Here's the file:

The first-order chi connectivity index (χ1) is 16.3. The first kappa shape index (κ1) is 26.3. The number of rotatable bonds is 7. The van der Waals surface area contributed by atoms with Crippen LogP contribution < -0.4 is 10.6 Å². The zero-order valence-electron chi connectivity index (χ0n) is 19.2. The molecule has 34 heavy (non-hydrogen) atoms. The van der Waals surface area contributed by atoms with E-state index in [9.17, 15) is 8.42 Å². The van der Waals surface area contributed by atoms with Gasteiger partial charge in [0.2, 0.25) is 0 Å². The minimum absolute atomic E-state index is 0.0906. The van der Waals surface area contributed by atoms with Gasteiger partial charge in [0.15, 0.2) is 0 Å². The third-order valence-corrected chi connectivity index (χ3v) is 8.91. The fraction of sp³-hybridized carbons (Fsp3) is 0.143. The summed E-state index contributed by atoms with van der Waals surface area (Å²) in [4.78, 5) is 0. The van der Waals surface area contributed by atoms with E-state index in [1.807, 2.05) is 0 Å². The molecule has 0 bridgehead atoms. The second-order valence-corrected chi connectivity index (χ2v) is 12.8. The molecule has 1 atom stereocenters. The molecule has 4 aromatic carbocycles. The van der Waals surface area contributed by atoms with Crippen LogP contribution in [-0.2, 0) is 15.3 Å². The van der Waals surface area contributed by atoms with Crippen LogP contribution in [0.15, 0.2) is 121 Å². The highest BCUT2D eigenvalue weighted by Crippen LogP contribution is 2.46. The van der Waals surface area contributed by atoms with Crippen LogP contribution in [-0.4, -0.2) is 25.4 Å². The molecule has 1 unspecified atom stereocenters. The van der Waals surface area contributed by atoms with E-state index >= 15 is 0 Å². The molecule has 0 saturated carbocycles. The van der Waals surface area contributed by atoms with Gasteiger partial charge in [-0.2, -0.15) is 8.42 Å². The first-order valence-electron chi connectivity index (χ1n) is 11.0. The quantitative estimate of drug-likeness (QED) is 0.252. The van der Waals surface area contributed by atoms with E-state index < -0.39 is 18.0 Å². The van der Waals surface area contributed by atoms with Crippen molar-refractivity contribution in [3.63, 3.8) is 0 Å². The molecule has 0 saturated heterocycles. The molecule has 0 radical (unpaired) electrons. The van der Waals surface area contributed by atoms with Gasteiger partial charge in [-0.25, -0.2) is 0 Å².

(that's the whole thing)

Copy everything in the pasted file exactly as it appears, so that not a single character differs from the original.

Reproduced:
The first-order chi connectivity index (χ1) is 16.3. The first kappa shape index (κ1) is 26.3. The number of rotatable bonds is 7. The van der Waals surface area contributed by atoms with Crippen LogP contribution < -0.4 is 10.6 Å². The zero-order valence-electron chi connectivity index (χ0n) is 19.2. The molecule has 34 heavy (non-hydrogen) atoms. The van der Waals surface area contributed by atoms with E-state index in [9.17, 15) is 8.42 Å². The van der Waals surface area contributed by atoms with Gasteiger partial charge in [0.2, 0.25) is 0 Å². The minimum absolute atomic E-state index is 0.0906. The van der Waals surface area contributed by atoms with Gasteiger partial charge in [0.15, 0.2) is 0 Å². The third-order valence-corrected chi connectivity index (χ3v) is 8.91. The fraction of sp³-hybridized carbons (Fsp3) is 0.143. The summed E-state index contributed by atoms with van der Waals surface area (Å²) in [4.78, 5) is 0. The van der Waals surface area contributed by atoms with E-state index in [1.807, 2.05) is 0 Å². The molecule has 0 bridgehead atoms. The second-order valence-corrected chi connectivity index (χ2v) is 12.8. The molecule has 1 atom stereocenters. The molecule has 4 aromatic carbocycles. The van der Waals surface area contributed by atoms with Crippen LogP contribution in [-0.2, 0) is 15.3 Å². The van der Waals surface area contributed by atoms with Crippen LogP contribution in [0.15, 0.2) is 121 Å². The highest BCUT2D eigenvalue weighted by Crippen LogP contribution is 2.46. The van der Waals surface area contributed by atoms with Crippen LogP contribution in [-0.4, -0.2) is 25.4 Å². The molecule has 1 unspecified atom stereocenters. The van der Waals surface area contributed by atoms with E-state index >= 15 is 0 Å². The molecule has 0 saturated carbocycles. The van der Waals surface area contributed by atoms with Gasteiger partial charge in [-0.2, -0.15) is 8.42 Å². The first-order valence-electron chi connectivity index (χ1n) is 11.0. The quantitative estimate of drug-likeness (QED) is 0.252. The van der Waals surface area contributed by atoms with E-state index < -0.39 is 18.0 Å². The van der Waals surface area contributed by atoms with Crippen molar-refractivity contribution in [3.63, 3.8) is 0 Å². The molecule has 0 saturated heterocycles. The molecule has 0 radical (unpaired) electrons. The van der Waals surface area contributed by atoms with Gasteiger partial charge in [-0.25, -0.2) is 0 Å².